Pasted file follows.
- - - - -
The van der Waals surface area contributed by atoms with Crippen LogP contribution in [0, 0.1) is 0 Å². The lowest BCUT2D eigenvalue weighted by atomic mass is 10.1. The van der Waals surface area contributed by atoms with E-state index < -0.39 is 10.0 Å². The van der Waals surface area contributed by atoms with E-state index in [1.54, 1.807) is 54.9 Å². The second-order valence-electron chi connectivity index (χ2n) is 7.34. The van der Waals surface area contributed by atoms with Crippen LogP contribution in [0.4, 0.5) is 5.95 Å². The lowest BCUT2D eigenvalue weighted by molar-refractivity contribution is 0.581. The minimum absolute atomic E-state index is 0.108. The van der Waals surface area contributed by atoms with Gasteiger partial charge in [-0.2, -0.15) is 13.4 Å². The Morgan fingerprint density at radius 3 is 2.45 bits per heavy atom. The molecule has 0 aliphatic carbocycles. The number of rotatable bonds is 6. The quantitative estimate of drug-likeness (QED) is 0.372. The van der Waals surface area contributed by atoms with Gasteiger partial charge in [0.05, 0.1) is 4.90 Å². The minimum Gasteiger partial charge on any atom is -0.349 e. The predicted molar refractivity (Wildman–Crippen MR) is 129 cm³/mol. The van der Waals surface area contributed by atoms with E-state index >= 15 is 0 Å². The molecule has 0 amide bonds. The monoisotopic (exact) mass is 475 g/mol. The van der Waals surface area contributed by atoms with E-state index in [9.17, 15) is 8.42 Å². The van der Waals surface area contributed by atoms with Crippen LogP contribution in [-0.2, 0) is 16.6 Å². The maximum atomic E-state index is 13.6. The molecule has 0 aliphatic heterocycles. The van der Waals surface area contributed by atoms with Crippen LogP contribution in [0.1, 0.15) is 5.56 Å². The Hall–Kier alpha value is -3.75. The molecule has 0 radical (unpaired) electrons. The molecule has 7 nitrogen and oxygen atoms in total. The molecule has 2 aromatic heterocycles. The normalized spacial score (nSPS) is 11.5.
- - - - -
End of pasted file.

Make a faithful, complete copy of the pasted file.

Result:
The van der Waals surface area contributed by atoms with Crippen LogP contribution in [0, 0.1) is 0 Å². The lowest BCUT2D eigenvalue weighted by atomic mass is 10.1. The van der Waals surface area contributed by atoms with E-state index < -0.39 is 10.0 Å². The van der Waals surface area contributed by atoms with E-state index in [1.54, 1.807) is 54.9 Å². The second-order valence-electron chi connectivity index (χ2n) is 7.34. The van der Waals surface area contributed by atoms with Crippen LogP contribution in [0.4, 0.5) is 5.95 Å². The lowest BCUT2D eigenvalue weighted by molar-refractivity contribution is 0.581. The minimum absolute atomic E-state index is 0.108. The van der Waals surface area contributed by atoms with Gasteiger partial charge in [-0.2, -0.15) is 13.4 Å². The Morgan fingerprint density at radius 3 is 2.45 bits per heavy atom. The molecule has 0 aliphatic carbocycles. The number of rotatable bonds is 6. The quantitative estimate of drug-likeness (QED) is 0.372. The van der Waals surface area contributed by atoms with Gasteiger partial charge in [0.05, 0.1) is 4.90 Å². The minimum Gasteiger partial charge on any atom is -0.349 e. The predicted molar refractivity (Wildman–Crippen MR) is 129 cm³/mol. The van der Waals surface area contributed by atoms with E-state index >= 15 is 0 Å². The molecule has 0 amide bonds. The monoisotopic (exact) mass is 475 g/mol. The van der Waals surface area contributed by atoms with E-state index in [9.17, 15) is 8.42 Å². The van der Waals surface area contributed by atoms with Crippen LogP contribution in [-0.2, 0) is 16.6 Å². The maximum atomic E-state index is 13.6. The molecule has 0 aliphatic heterocycles. The van der Waals surface area contributed by atoms with Crippen LogP contribution in [0.1, 0.15) is 5.56 Å². The Hall–Kier alpha value is -3.75. The molecule has 0 radical (unpaired) electrons. The molecule has 7 nitrogen and oxygen atoms in total. The molecule has 2 aromatic heterocycles. The normalized spacial score (nSPS) is 11.5.